Every House on Langland Road

Every House on Langland Road is an exploration of Netherfield, a unique housing project built in the new city of Milton Keynes in the early 1970s. The houses were designed before the collapse of the post war consensus in an optimistic spirit of public housing and social mobility. They were however built under the pressures of the three day week and within the budgetary constraints of a remote central government with shifting policies. The unique length, presence and history of the Netherfield streetscape and the long form montage drawing of the architects' proposal for the estate provides a backdrop against which long standing and unresolved questions around the nature of housing, and social housing in particular, are brought into focus.

"Milton Keynes - A Village City", 1973
London Television Service online at the BFI

A man in a blue suit, wearing dark heavy rimmed glasses stands in front of a De Stijl image of black vertical and horizontal lines picking out a series of yellow, red and blue shapes. Fred Roche, General Manager of the Milton Keynes Development Corporation, traces with a pencil the lines and the future of his new city for the audience of a short promotional film from 1973. Milton Keynes will, Roche explains, “be a very mixed city. From the start there’ll be houses to suit workers, managers, vicars and doctors. Half will be owner-occupied. Many will be designed to be expanded as young families grow”. However, an unknown proportion of the new city’s population, “perhaps very few, perhaps not so few”, were expected to be prevented from achieving what others around them had due to financial or other disability.

John Donat image courtesy of Milton Keynes City Discovery Centre
Licensed under the Open Government Licence v3.0

Chris Cross, Jeremy Dixon, Mike Gold and Ed Jones were invited to Milton Keynes in 1971 as part of Derek Walker and Fred Roche’s plan to speed up the house building programme in the city. This required bold and sweeping action and a number of 1km grid squares were allocated to a single architect or group of architects to be built quickly as a single contract. The Netherfield brief was for a relatively low density housing scheme of 1,000 dwellings to comply with the Development Corporation’s policy of mixed tenure. Local authorities also had to meet Parker Morris standards, a stipulation that would cause recurrent problems for many of the Corporation’s architects and quantity surveyors when the financial constraints of the government’s housing cost yardstick were taken into account.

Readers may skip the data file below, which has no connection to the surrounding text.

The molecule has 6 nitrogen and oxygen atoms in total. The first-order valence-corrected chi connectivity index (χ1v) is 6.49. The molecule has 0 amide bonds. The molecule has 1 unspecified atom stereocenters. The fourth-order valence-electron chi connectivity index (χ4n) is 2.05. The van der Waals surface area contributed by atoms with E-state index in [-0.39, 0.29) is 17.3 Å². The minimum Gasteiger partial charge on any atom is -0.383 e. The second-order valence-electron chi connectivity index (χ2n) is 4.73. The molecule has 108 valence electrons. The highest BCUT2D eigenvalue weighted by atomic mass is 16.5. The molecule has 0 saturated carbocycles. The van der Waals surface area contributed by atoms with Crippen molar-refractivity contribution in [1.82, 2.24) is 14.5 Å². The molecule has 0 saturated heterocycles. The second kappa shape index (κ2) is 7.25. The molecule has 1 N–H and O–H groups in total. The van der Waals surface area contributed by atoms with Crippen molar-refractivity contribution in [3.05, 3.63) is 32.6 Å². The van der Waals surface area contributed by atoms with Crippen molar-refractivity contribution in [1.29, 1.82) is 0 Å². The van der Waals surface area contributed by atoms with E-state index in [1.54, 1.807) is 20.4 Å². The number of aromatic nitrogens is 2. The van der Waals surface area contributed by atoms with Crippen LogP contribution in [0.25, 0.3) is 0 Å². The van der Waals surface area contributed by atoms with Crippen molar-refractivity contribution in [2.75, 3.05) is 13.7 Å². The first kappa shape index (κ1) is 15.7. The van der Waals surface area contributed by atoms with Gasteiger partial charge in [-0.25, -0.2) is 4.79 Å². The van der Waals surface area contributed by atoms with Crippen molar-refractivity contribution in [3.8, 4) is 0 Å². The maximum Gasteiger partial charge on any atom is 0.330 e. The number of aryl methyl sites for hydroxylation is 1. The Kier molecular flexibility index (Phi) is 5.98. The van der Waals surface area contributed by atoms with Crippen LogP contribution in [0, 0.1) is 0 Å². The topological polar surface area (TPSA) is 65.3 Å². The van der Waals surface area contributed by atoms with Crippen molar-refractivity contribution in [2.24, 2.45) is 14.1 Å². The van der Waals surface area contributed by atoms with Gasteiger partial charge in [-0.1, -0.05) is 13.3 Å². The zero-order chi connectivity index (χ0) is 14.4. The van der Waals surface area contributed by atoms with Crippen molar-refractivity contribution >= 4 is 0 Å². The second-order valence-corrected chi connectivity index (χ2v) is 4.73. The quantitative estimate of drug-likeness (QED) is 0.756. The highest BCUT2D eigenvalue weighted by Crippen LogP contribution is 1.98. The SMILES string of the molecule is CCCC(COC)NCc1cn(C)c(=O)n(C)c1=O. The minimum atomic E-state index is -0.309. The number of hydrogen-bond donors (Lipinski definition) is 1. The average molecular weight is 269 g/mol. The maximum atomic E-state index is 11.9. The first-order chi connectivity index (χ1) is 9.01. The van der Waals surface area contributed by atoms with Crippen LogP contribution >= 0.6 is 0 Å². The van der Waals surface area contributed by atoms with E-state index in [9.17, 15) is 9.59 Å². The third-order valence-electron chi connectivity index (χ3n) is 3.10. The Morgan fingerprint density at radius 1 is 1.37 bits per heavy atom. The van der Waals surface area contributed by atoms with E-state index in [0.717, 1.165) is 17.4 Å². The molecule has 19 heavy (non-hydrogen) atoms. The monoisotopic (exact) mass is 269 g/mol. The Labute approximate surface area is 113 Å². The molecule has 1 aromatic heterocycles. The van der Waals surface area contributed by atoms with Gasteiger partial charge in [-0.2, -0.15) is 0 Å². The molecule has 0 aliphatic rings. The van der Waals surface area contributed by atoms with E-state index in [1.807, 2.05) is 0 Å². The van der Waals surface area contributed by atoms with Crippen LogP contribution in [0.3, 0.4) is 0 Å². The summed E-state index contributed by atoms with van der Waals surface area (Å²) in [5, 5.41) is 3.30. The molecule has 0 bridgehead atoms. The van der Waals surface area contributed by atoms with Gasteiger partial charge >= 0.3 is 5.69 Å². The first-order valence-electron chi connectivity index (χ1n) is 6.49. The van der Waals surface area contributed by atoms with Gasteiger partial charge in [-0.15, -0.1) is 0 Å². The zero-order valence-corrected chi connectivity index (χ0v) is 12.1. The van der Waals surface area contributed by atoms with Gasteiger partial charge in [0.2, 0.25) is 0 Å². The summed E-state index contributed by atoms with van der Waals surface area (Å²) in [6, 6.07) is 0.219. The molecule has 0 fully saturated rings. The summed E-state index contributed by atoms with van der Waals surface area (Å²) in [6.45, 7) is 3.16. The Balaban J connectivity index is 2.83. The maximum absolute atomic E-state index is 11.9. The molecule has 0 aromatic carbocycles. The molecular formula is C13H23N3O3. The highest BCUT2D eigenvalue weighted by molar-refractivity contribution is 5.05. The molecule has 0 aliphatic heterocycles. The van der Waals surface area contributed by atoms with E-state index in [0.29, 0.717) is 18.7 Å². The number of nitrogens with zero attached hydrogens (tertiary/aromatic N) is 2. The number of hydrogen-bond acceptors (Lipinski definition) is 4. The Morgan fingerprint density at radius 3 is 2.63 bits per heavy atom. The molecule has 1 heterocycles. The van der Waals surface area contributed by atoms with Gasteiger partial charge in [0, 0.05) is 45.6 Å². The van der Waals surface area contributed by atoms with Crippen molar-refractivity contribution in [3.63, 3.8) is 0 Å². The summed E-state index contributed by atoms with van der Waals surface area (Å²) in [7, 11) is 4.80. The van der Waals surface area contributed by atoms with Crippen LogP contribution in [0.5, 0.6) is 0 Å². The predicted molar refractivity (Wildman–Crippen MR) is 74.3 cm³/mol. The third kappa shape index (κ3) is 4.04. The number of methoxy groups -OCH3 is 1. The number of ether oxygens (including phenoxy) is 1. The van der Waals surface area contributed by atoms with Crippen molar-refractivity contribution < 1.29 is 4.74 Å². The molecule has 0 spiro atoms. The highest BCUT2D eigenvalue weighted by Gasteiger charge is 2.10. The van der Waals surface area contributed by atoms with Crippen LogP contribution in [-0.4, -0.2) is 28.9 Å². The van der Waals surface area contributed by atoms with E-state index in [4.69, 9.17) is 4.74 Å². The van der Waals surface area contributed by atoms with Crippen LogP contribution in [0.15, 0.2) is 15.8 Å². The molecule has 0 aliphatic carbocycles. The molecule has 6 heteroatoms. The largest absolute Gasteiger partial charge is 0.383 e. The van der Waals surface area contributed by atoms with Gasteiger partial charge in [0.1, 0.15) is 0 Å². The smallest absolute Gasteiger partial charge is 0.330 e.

John Donat image courtesy of Milton Keynes City Discovery Centre
Licensed under the Open Government Licence v3.0

The proposal for Netherfield was a deeply engaging visualisation of the architects' intentions which took the form of a 1m x 6m tracing paper montage. This long form drawing reflected the grand scale of both the proposed buildings and of the landscape in which they would be built. It included preparatory work, detailed specification of the proposed setting, plan and elevation and an impressionistic view of how the estate would be lived in. The Netherfield scroll starts with representations of the whole site in its wider context which sets the scene for a narrative that buildis through a series of progressive scalar views. The draftsmanship of the drawings, their attention to detail and quality of line work, is a striking demonstration of a now rarely seen pre-CAD form of architectural practice. The Corporation's own archive is incomplete.